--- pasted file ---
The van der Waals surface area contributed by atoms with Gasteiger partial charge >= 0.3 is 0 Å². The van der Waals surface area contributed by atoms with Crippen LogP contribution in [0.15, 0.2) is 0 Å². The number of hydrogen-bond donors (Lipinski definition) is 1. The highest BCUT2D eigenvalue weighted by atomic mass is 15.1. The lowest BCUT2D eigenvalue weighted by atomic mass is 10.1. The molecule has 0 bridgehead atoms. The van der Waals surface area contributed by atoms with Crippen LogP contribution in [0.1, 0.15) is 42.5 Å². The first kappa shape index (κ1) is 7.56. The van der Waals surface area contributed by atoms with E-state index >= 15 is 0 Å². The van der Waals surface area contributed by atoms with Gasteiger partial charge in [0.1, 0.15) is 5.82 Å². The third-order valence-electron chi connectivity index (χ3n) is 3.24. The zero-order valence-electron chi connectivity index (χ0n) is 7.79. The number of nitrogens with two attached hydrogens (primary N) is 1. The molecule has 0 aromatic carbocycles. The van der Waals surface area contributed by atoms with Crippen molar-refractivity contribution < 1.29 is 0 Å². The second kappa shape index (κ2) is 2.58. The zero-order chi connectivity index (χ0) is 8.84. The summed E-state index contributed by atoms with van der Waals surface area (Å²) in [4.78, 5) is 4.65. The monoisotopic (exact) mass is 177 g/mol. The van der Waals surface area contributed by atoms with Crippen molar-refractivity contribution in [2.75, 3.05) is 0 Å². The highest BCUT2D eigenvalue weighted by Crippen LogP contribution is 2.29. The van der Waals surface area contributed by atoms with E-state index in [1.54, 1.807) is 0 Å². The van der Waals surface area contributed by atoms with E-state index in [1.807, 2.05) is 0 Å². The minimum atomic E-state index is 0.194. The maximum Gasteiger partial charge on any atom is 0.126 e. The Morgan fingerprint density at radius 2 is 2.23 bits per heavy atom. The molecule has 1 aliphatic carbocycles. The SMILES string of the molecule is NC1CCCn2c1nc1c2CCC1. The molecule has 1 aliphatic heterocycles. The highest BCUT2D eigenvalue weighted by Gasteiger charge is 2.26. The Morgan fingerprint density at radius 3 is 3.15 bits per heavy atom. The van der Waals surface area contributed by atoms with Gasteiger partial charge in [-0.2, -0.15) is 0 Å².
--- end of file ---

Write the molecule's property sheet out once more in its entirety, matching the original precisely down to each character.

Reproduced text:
The van der Waals surface area contributed by atoms with Gasteiger partial charge >= 0.3 is 0 Å². The van der Waals surface area contributed by atoms with Crippen LogP contribution in [0.15, 0.2) is 0 Å². The number of hydrogen-bond donors (Lipinski definition) is 1. The highest BCUT2D eigenvalue weighted by atomic mass is 15.1. The lowest BCUT2D eigenvalue weighted by atomic mass is 10.1. The molecule has 0 bridgehead atoms. The van der Waals surface area contributed by atoms with Crippen LogP contribution in [0.1, 0.15) is 42.5 Å². The first kappa shape index (κ1) is 7.56. The van der Waals surface area contributed by atoms with E-state index >= 15 is 0 Å². The van der Waals surface area contributed by atoms with Gasteiger partial charge in [0.1, 0.15) is 5.82 Å². The third-order valence-electron chi connectivity index (χ3n) is 3.24. The zero-order valence-electron chi connectivity index (χ0n) is 7.79. The number of nitrogens with two attached hydrogens (primary N) is 1. The molecule has 0 aromatic carbocycles. The van der Waals surface area contributed by atoms with Crippen molar-refractivity contribution < 1.29 is 0 Å². The second kappa shape index (κ2) is 2.58. The zero-order chi connectivity index (χ0) is 8.84. The summed E-state index contributed by atoms with van der Waals surface area (Å²) in [4.78, 5) is 4.65. The monoisotopic (exact) mass is 177 g/mol. The van der Waals surface area contributed by atoms with Crippen molar-refractivity contribution in [2.75, 3.05) is 0 Å². The highest BCUT2D eigenvalue weighted by Crippen LogP contribution is 2.29. The van der Waals surface area contributed by atoms with E-state index in [1.54, 1.807) is 0 Å². The van der Waals surface area contributed by atoms with E-state index in [1.807, 2.05) is 0 Å². The minimum atomic E-state index is 0.194. The maximum Gasteiger partial charge on any atom is 0.126 e. The Morgan fingerprint density at radius 2 is 2.23 bits per heavy atom. The molecule has 1 aliphatic carbocycles. The SMILES string of the molecule is NC1CCCn2c1nc1c2CCC1. The molecule has 1 aliphatic heterocycles. The highest BCUT2D eigenvalue weighted by Gasteiger charge is 2.26. The Morgan fingerprint density at radius 3 is 3.15 bits per heavy atom. The van der Waals surface area contributed by atoms with Gasteiger partial charge in [-0.2, -0.15) is 0 Å².